Ant-Man and The Wasp


The original Ant-Man was a surprise hit: despite the worrisome replacement of original director Edgar Wright, the film was released as a well-rounded superhero flick, with the intermittent brilliance reminiscent of Wright’s Cornetto Trilogy bridged by the competent in-between sections that kept the film rolling. Now Peyton Reed has full control of the film, and he shows his full confidence in Ant-Man and The Wasp. Ant-Man is no longer a small-time hero in the shadow of the Avengers.

Evangeline Lily and Paul Rudd in Ant-Man and The Wasp.

While many would dismiss Ant-Man and the Wasp as yet another Marvel flick, unabashedly exhausting the same formula for the sake of commercial gain, it is quite different from most of Marvel films, or from the superhero genre in general. While other superheroes fights are always on two-fronts, the main villain and themselves (the two are often conjoined and each are internalized/externalized, as seen in the overused Marvel cliche that pits villains with same powers as the hero against the hero, like Iron Monger, Abomination, Red Skull, Kilmonger, Kaecilius, etc.), neither Scott Lang nor Hope Van Dyne are ever too concerned about the responsibility and the identity crisis of being a superhero. They just want to accomplish one thing–finding Hope’s mother–and everything else, including the conflict with the antagonists, becomes more or less a secondary matter that just gets in the way.

This means that the two titular superheroes rarely have moments for inner conflicts or development–in fact, Scott Lang’s character and his superhero ego was formed and set-in-stone in the first half of Ant-Man, while Hope Van Dyne’s left no space for any true further development after her reconciliation with her father in the first film. Instead of tackling the more serious psychological themes that are now the staple of the genre, Ant-Man and The Wasp sets a very clear narrative goal and never strays away from it; there may be time-limits, third (and fourth, maybe fifth) parties of differing interests, and other minor obstacles that may seem banal for a superhero, but the film’s narrative does not venture out to claim a bigger philosophical question it clearly cannot answer.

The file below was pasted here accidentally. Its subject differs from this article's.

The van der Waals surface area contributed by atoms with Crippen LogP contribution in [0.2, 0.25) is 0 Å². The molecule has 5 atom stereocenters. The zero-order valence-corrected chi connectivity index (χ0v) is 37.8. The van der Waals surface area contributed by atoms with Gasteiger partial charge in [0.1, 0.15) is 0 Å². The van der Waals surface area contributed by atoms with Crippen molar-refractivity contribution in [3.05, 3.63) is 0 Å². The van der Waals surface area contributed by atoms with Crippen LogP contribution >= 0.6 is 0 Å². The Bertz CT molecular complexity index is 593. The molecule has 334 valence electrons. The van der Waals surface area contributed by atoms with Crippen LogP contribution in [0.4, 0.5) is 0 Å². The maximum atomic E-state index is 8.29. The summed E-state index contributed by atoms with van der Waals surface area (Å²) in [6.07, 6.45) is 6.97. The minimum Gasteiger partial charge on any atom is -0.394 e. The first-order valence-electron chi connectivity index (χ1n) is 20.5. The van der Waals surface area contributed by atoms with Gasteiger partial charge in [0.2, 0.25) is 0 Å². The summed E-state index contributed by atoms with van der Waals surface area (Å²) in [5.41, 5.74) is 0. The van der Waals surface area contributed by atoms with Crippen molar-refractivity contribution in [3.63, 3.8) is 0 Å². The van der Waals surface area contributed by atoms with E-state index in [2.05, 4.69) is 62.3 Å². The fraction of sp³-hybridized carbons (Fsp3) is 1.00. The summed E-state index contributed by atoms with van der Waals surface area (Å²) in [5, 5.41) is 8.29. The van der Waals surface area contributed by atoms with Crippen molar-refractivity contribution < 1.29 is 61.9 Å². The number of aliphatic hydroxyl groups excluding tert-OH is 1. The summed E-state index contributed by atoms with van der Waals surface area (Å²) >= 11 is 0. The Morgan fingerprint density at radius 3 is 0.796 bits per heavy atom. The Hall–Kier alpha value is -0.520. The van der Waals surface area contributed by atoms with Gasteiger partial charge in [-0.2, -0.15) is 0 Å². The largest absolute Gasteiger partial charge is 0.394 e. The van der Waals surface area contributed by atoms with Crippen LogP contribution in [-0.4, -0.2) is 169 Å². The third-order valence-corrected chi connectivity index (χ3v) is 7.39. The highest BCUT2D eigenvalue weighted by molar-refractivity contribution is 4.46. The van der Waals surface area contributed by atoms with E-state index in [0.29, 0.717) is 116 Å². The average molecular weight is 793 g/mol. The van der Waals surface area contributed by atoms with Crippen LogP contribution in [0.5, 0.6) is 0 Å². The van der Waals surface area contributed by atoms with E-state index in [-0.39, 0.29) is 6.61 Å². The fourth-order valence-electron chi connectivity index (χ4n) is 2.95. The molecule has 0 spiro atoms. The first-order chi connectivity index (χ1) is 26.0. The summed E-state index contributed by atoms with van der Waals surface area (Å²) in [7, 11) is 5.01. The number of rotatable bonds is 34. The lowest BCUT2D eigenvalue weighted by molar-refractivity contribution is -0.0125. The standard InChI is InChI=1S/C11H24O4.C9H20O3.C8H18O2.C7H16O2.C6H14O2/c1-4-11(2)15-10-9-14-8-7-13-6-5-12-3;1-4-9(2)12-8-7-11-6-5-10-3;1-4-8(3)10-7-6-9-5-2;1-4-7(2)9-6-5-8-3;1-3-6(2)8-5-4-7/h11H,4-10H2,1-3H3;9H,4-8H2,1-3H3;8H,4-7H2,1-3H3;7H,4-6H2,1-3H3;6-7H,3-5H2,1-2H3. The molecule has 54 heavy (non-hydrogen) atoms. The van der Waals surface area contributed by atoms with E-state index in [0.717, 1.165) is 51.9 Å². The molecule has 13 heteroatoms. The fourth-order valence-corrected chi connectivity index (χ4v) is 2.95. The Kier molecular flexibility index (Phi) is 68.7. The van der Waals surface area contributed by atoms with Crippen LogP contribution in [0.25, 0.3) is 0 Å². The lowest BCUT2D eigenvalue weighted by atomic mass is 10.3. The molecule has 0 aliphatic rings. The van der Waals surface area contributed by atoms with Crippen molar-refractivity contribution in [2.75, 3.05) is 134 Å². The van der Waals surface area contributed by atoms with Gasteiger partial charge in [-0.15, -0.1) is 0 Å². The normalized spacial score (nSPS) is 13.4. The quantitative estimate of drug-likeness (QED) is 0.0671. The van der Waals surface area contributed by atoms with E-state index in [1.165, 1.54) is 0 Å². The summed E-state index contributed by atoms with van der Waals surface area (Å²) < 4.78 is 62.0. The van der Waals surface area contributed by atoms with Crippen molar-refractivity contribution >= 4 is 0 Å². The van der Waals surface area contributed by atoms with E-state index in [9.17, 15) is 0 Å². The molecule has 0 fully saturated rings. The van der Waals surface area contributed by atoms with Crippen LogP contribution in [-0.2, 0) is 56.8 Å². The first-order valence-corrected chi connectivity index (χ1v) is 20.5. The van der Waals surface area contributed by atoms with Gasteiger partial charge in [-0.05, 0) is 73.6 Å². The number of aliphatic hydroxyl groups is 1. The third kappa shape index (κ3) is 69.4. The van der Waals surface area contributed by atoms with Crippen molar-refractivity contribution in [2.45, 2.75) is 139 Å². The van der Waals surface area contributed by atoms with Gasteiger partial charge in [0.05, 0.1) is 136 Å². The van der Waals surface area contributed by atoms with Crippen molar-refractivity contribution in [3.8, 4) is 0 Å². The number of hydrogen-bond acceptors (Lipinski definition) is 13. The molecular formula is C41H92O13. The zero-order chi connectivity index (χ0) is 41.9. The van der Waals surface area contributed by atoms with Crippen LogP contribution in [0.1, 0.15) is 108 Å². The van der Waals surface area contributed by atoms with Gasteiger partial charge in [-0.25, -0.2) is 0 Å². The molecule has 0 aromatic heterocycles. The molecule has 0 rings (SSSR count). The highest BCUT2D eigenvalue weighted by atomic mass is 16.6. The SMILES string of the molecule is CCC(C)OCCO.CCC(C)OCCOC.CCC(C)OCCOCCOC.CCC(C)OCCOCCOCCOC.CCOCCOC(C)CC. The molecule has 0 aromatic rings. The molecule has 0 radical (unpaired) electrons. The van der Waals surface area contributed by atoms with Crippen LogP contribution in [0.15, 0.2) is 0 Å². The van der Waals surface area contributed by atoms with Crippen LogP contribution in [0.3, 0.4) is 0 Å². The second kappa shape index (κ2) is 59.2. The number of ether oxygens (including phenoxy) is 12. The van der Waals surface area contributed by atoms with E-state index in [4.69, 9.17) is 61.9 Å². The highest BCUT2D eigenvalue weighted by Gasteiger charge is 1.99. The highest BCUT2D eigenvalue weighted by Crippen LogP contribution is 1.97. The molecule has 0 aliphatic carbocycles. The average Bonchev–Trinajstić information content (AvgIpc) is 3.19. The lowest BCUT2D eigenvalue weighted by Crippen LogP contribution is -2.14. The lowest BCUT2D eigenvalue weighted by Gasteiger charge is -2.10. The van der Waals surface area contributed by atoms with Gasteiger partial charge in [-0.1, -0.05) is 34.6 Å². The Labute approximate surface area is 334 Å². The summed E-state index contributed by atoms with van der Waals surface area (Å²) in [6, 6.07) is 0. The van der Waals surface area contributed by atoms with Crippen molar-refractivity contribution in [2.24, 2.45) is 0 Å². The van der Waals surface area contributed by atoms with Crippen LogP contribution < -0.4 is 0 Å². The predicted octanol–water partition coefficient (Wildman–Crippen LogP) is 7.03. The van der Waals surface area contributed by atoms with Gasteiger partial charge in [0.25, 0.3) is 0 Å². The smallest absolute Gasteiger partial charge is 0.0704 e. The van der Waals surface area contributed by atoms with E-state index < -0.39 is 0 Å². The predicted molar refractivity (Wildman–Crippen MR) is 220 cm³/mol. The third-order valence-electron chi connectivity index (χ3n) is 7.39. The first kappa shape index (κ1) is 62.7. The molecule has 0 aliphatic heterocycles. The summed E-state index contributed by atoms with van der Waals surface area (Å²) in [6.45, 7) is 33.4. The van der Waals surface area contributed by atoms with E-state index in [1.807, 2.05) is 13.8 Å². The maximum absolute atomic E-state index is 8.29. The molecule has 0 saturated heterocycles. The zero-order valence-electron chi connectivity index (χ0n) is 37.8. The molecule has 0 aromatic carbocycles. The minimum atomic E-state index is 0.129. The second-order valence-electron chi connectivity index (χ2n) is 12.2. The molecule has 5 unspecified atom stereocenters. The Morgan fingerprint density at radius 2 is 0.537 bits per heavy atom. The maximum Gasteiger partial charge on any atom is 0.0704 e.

Instead of tackling more serious psychological themes that are now the staple of the superhero genre, Ant-Man and The Wasp sets out a very clear narrative goal right from the start and never strays away from it.

This lack of character development and the equally-lacking thematic flair may bring the film a sense of lightness, but that lightness isn’t necessarily unbearable. Ant-Man set out to be a fun flick that did not take itself too seriously, and the sequel takes even more light-hearted tone; even the darker plot points are supplemented by a comic direction that keeps the pace going. Compared to the original, which sacrificed pacing consistency for the sake of some family drama, Ant-Man and The Wasp understands that it was the light-heartedness that earned its predecessor critical praise.

Every conflict stems from differing interests of each character, and it’s that clash and the chemistry between them drives the film. If the first Ant-Man looked to the heist genre for its narrative mold, Ant-Man and The Wasp opts for a more dynamic plot where many characters pursue a single object. Said object changes hands multiple times throughout the film and as it does, so does the point of action. Just as the titular heroes change their size at will, the narrative bounces around fast enough not so we won’t notice its relative shallowness.